CMS suggested a 3.34 percent conversion factor decrease in its proposed Medicare physician fee schedule for 2024. Two gastroenterologists connected with Becker's to discuss their thoughts on the proposal.
Note: These responses have been lightly edited for length and clarity.
Stephen Amann, MD. Gastroenterologist at Digestive Health Specialists (Tupelo, Miss.): Unfortunately, CMS continues to focus on cuts to the front-line providers for Medicare recipients. I am certainly cognizant of the general financial pressure on CMS and Medicare, but fulfilling their promises on the back of the providers is problematic. These cuts continue to undermine physician practice's ability to provide access and care to the Medicare population. Physician service payments have not come close to keeping up with inflation for years. Indeed, physician payments via Medicare are one of the only areas in Medicare payment models that does not have inflationary adjustments and has had frequent cuts.The staff, equipment and supplies we have in an office practice have continued to go up and are affected by inflation as is everything generally in society.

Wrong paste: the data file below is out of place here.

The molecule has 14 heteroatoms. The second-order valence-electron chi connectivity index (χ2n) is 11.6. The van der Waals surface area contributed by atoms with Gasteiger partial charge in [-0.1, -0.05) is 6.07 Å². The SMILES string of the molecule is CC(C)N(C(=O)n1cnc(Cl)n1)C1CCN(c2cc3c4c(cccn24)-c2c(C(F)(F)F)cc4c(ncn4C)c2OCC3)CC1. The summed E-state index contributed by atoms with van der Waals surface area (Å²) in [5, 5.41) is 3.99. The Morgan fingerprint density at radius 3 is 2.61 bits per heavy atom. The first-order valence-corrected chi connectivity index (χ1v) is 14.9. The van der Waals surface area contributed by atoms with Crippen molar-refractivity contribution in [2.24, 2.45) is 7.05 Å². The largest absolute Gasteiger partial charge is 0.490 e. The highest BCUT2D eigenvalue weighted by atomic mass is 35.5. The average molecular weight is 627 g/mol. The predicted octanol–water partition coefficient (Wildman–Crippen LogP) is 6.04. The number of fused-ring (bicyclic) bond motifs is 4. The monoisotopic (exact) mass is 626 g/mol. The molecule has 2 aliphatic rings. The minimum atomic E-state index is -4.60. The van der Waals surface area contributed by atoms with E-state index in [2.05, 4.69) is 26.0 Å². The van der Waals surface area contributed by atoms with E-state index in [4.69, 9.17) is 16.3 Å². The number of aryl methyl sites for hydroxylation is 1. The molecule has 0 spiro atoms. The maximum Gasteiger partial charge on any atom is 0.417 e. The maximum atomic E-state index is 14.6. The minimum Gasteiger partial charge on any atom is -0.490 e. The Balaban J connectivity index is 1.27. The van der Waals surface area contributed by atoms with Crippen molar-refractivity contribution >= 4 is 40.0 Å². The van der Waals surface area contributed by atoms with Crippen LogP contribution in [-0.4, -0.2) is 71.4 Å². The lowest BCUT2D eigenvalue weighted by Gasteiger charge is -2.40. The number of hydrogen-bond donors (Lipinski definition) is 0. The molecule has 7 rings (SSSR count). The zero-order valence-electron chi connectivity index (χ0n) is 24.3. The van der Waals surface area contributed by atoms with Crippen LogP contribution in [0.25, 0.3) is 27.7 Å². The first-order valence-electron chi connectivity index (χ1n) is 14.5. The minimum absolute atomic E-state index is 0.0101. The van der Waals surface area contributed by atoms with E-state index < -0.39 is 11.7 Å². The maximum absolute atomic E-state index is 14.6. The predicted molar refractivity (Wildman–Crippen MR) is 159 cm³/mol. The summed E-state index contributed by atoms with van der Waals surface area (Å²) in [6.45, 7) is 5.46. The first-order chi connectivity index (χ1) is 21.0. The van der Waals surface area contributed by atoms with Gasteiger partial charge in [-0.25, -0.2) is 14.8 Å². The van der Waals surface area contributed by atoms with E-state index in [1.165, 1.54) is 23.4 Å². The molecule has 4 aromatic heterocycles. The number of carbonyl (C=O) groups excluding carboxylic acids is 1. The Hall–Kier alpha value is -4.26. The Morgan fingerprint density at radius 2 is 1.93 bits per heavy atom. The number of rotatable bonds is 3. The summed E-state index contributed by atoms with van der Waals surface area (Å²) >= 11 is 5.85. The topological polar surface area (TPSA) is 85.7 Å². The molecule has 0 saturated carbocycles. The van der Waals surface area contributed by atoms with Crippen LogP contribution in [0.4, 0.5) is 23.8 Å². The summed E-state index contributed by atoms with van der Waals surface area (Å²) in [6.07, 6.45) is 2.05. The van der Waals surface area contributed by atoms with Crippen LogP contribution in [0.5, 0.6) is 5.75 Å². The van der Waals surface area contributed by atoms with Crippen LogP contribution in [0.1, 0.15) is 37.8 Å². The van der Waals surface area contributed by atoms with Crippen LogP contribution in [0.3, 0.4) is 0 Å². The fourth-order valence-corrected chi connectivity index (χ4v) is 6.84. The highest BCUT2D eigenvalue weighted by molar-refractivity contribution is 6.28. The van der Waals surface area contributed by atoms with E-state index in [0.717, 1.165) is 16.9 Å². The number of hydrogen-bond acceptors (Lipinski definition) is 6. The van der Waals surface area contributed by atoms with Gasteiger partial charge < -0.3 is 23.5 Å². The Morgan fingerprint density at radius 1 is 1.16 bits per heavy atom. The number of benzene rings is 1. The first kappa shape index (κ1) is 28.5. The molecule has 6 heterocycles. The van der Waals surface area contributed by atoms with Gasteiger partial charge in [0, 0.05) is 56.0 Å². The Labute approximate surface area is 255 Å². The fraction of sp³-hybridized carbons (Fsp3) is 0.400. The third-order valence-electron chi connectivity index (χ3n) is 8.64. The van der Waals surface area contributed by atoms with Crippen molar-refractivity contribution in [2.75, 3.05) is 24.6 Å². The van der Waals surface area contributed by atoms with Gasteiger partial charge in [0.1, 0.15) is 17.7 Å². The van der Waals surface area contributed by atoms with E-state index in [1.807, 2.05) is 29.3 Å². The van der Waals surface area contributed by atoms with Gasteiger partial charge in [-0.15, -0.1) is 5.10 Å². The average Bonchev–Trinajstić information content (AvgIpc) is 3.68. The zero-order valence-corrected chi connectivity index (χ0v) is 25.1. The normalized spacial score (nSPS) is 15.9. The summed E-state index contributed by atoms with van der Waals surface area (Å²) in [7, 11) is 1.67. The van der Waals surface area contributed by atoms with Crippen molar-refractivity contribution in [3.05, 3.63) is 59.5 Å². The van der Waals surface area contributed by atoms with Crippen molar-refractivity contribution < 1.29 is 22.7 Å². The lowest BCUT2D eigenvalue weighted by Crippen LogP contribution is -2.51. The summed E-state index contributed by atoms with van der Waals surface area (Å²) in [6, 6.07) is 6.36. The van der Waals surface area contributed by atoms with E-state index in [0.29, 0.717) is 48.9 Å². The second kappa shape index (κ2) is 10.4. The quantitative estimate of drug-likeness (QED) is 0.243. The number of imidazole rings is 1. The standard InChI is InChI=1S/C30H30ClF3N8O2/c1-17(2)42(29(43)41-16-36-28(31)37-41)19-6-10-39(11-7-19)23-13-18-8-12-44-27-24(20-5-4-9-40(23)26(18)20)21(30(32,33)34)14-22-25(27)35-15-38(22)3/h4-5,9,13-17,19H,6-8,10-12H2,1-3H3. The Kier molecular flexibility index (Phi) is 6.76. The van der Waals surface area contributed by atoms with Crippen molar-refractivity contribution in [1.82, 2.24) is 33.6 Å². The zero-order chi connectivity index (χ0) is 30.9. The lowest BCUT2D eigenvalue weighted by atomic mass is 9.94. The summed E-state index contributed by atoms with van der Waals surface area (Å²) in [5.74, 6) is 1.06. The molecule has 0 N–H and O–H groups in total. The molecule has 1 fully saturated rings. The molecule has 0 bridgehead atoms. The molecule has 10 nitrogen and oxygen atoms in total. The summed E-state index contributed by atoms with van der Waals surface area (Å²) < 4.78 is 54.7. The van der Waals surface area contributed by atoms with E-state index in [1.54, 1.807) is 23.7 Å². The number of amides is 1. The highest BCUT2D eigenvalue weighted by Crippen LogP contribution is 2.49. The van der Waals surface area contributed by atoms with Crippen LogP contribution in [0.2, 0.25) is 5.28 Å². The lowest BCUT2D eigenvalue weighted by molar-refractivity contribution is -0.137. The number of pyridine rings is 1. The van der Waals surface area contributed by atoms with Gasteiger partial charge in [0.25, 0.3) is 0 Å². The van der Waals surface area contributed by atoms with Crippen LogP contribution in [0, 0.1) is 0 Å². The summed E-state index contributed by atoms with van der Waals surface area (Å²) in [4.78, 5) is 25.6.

My biggest concern over time is that this will begin to erode access for Medicare recipients to find physicians who will continue to accept new patients or will limit the number of patients from Medicare that they will see. The financial strain on practices will erode development of new services, expansion of care and may influence decisions to join an employment type of practice.
Physicians in private practice, despite these cuts, over time have generally improved and expanded the number of patients they serve and take care of due to diligent work, efficiency and innovation. Unfortunately, these financial constraints may ultimately negatively impact our ability to continue to practice as we know it.
Sheldon Taub, MD. Gastroenterologist at Jupiter (Fla.) Medical Center: People wonder why our healthcare system is in such a turmoil. Poor access to doctors, and emergency rooms are so overcrowded with trivial problems. Who wants to go into medicine when your reimbursement goes down every year? I pay more for my plumber or electrician than I make per hour. Also, the restrictions are becoming unbearable. And don't forget the underlying fear of malpractice. Our healthcare system is a travesty, and I have to blame much of it on the government. Big business is running medicine and that's a shame.